So on our part this is a time for honesty, giving details of what is required to run steam and making no bones about the fact that no, it is not an acceptable state of affairs, but also making it clear to our  that the problem is not the games, but the stupid platform they're run on.

The danger in  adding steam at all is that some arse hole at Valve will say "oh well it must be accessible because blind people are using it so we don't have any responsibility" (believe me this was a similar response I once got from Capcom uk).

So the situation needs to be made plane both to our visitors and to the public at large that yes, steam can be used, but no, the standard of access is not acceptable.

With our dreaming and singing, Ceaseless and sorrowless we! The glory about us clinging Of the glorious futures we see,
Our souls with high music ringing; O men! It must ever be
That we dwell in our dreaming and singing, A little apart from ye. (Arthur O'Shaughnessy 1873.)

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I am probabbly the only one with that opinion here, but as Long as Steam isn't accessible, it shouldn't be placed on a DB entry.

"Success is not the key to happiness. Happiness is the key to success. If you love what you're doing, you will be successful." (Herman Cain, american businessman)

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The argument is basically that firstly it is not the fault  of games like graille to the thief, smugglers and skull girls where the developers have done a lot of accessibility work that the platform is so crappy, and secondly that once the account system is setup and the games actually downloaded you apparently don't then need to interact with steam to launch and play the game.
Indeed, if you always had to interact with Steam through complex tools and use of ocr everytime you wanted to play I would strongly object to it's being added to the db myself, since then the playing of the game each and every time would be an unequal amount of effort and thus inaccessible.

As it is I tend to think of itmore like sticking labels on your cds and on the buttons of your cd player (, a pain in the arse the first time, but okay once the setup is done, albeit you'll need another pestilential setup for each and every new cd.

of course for this analogy to work we have to forget that you can just bang a cd in your computer rip it and then be in complete control with your screen reader, favourite music playing program etc big_smile.

With our dreaming and singing, Ceaseless and sorrowless we! The glory about us clinging Of the glorious futures we see,
Our souls with high music ringing; O men! It must ever be
That we dwell in our dreaming and singing, A little apart from ye. (Arthur O'Shaughnessy 1873.)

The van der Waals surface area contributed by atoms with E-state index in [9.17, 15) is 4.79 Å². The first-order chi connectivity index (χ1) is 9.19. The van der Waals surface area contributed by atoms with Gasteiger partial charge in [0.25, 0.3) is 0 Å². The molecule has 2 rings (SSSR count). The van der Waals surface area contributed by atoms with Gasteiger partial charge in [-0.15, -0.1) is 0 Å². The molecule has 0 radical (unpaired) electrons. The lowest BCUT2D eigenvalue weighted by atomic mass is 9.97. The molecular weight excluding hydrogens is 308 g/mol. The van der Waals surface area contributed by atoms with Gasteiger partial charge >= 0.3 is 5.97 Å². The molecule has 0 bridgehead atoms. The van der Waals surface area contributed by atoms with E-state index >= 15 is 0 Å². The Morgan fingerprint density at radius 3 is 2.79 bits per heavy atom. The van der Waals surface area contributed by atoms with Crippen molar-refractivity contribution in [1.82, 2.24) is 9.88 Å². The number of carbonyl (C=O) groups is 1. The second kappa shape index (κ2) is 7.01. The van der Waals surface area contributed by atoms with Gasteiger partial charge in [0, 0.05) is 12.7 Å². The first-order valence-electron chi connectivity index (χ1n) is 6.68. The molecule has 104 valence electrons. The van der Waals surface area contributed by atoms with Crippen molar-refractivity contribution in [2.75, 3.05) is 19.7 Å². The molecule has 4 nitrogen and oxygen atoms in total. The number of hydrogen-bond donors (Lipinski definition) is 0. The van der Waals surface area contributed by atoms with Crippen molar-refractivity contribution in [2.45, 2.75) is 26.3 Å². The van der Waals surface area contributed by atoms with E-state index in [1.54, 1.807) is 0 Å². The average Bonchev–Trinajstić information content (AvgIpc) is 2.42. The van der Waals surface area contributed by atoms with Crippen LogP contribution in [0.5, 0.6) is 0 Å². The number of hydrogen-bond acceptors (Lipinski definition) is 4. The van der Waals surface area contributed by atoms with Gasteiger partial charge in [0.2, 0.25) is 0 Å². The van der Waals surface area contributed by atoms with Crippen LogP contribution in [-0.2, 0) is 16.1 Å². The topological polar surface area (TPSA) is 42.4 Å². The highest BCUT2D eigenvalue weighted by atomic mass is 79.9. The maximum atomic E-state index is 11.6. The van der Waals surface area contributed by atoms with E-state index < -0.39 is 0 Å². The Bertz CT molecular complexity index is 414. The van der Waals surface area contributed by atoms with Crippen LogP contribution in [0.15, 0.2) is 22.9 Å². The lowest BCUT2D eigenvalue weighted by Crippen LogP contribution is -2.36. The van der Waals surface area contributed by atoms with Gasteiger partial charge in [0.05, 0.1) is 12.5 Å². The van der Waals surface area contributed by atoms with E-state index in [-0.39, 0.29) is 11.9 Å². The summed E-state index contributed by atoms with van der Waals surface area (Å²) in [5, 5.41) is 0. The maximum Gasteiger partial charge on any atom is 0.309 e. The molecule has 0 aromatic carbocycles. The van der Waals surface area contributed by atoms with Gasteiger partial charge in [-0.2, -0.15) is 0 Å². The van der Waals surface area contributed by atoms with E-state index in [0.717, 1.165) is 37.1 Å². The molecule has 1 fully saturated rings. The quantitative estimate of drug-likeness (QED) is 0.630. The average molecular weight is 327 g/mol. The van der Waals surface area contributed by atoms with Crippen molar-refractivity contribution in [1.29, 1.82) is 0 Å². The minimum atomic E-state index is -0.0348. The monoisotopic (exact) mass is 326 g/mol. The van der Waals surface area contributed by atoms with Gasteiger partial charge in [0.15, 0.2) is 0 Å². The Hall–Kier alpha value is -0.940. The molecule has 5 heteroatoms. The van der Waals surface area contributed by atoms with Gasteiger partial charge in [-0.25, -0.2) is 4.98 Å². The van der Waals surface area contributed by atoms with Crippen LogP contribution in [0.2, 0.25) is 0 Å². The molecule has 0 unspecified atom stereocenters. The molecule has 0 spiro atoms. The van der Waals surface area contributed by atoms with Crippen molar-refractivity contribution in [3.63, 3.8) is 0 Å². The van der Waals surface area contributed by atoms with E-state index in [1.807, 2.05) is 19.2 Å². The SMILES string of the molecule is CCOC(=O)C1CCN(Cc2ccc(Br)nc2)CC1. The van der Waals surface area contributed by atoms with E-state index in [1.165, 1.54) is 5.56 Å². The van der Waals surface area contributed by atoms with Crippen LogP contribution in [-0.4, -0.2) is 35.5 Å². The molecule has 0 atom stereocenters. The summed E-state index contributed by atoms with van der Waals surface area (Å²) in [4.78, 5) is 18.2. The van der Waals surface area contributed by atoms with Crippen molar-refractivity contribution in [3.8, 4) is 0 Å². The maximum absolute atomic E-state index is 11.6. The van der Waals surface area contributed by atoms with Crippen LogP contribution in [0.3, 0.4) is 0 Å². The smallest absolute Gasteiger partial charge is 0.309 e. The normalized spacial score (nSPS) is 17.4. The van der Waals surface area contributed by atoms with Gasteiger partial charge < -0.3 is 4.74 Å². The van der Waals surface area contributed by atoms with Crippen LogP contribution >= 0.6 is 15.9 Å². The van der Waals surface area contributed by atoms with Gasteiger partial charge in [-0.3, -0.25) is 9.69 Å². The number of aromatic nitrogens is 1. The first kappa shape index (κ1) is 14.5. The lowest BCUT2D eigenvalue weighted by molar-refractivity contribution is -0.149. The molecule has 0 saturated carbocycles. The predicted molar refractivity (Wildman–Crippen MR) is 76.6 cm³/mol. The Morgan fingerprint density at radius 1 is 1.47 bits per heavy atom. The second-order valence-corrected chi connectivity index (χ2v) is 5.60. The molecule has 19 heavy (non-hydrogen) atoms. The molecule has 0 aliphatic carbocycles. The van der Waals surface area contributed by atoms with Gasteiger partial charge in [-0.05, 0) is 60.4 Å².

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@Dark: you are basically right. For playing a game, all you have to do is make sure you are logged in with Steam, which is just one command, and then launch the Steam shortcut to the game which can mostly be found in the start menu or, if it works, on the desktop. I made a whole folder with just Steam shortcuts in there. Installing a new game can be done in a few different ways but I'm waiting for people to give me more info, because sometimes through the pc client it can be a little iffy if you try to select the game from a large library of games. However if you are on the website, and you buy the game, it pops up with a little bit on the page asking if you have Steam. If you then open up Steam and switch back to the web page, you can click yes, and an install window will magically pop up. I think you can install games using the mobile app as well, but I'd like confirmation on this. The thing I find really annoying about Steam for new users though is there's no audio captcha, I think that's frankly unacceptable in this da and age.

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Well at least for the captcha there are tools available, eg, captcha begone, though it is the ocr required in th pc client that worries me, that was the major problem I noticed when I tried steam myself, that it was nearly impossible to interact with the steam client itself and it was basically an utterly inaccessible program, hence why I  like this made clear in the db.

Though it is good if you  can buy and install the games  from a conventional website without having to interact too much with Valve's stupid program.

With our dreaming and singing, Ceaseless and sorrowless we! The glory about us clinging Of the glorious futures we see,
Our souls with high music ringing; O men! It must ever be
That we dwell in our dreaming and singing, A little apart from ye. (Arthur O'Shaughnessy 1873.)